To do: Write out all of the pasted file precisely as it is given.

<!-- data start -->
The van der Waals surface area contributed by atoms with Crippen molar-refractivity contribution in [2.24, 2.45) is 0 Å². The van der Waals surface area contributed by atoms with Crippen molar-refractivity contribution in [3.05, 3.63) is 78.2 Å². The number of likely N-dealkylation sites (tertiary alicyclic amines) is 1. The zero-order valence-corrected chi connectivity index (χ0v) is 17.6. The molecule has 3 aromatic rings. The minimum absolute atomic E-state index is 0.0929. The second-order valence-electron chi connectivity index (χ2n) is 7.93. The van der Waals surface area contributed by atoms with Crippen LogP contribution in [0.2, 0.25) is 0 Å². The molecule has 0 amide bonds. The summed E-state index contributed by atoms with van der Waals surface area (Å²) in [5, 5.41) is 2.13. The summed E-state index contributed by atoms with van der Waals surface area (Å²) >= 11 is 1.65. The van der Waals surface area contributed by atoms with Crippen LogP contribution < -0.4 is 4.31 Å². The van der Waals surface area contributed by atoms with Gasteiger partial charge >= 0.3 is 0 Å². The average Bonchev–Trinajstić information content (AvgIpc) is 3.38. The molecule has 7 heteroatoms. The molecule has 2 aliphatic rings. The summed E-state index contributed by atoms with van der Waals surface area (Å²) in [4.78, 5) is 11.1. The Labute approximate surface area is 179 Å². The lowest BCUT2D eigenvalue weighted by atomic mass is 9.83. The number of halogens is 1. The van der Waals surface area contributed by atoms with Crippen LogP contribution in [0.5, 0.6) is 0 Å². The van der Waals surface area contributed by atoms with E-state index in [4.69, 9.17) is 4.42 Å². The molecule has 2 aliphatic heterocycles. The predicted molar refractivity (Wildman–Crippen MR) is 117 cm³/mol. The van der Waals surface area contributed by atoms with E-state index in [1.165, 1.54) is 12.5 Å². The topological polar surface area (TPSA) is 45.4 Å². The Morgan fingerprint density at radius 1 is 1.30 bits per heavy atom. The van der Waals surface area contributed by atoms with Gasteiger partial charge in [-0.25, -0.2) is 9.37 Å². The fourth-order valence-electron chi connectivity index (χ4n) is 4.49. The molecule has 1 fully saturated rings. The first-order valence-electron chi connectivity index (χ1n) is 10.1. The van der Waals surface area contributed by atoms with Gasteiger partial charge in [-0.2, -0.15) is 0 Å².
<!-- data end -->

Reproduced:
The van der Waals surface area contributed by atoms with Crippen molar-refractivity contribution in [2.24, 2.45) is 0 Å². The van der Waals surface area contributed by atoms with Crippen molar-refractivity contribution in [3.05, 3.63) is 78.2 Å². The number of likely N-dealkylation sites (tertiary alicyclic amines) is 1. The zero-order valence-corrected chi connectivity index (χ0v) is 17.6. The molecule has 3 aromatic rings. The minimum absolute atomic E-state index is 0.0929. The second-order valence-electron chi connectivity index (χ2n) is 7.93. The van der Waals surface area contributed by atoms with Crippen LogP contribution in [0.2, 0.25) is 0 Å². The molecule has 0 amide bonds. The summed E-state index contributed by atoms with van der Waals surface area (Å²) in [5, 5.41) is 2.13. The summed E-state index contributed by atoms with van der Waals surface area (Å²) >= 11 is 1.65. The van der Waals surface area contributed by atoms with Crippen LogP contribution < -0.4 is 4.31 Å². The van der Waals surface area contributed by atoms with Gasteiger partial charge >= 0.3 is 0 Å². The average Bonchev–Trinajstić information content (AvgIpc) is 3.38. The molecule has 7 heteroatoms. The molecule has 2 aliphatic rings. The summed E-state index contributed by atoms with van der Waals surface area (Å²) in [4.78, 5) is 11.1. The Labute approximate surface area is 179 Å². The lowest BCUT2D eigenvalue weighted by atomic mass is 9.83. The number of halogens is 1. The van der Waals surface area contributed by atoms with Crippen LogP contribution in [0.5, 0.6) is 0 Å². The van der Waals surface area contributed by atoms with E-state index in [4.69, 9.17) is 4.42 Å². The molecule has 2 aliphatic heterocycles. The predicted molar refractivity (Wildman–Crippen MR) is 117 cm³/mol. The van der Waals surface area contributed by atoms with E-state index in [1.165, 1.54) is 12.5 Å². The topological polar surface area (TPSA) is 45.4 Å². The Morgan fingerprint density at radius 1 is 1.30 bits per heavy atom. The van der Waals surface area contributed by atoms with Gasteiger partial charge in [-0.25, -0.2) is 9.37 Å². The fourth-order valence-electron chi connectivity index (χ4n) is 4.49. The molecule has 1 fully saturated rings. The first-order valence-electron chi connectivity index (χ1n) is 10.1. The van der Waals surface area contributed by atoms with Gasteiger partial charge in [-0.2, -0.15) is 0 Å².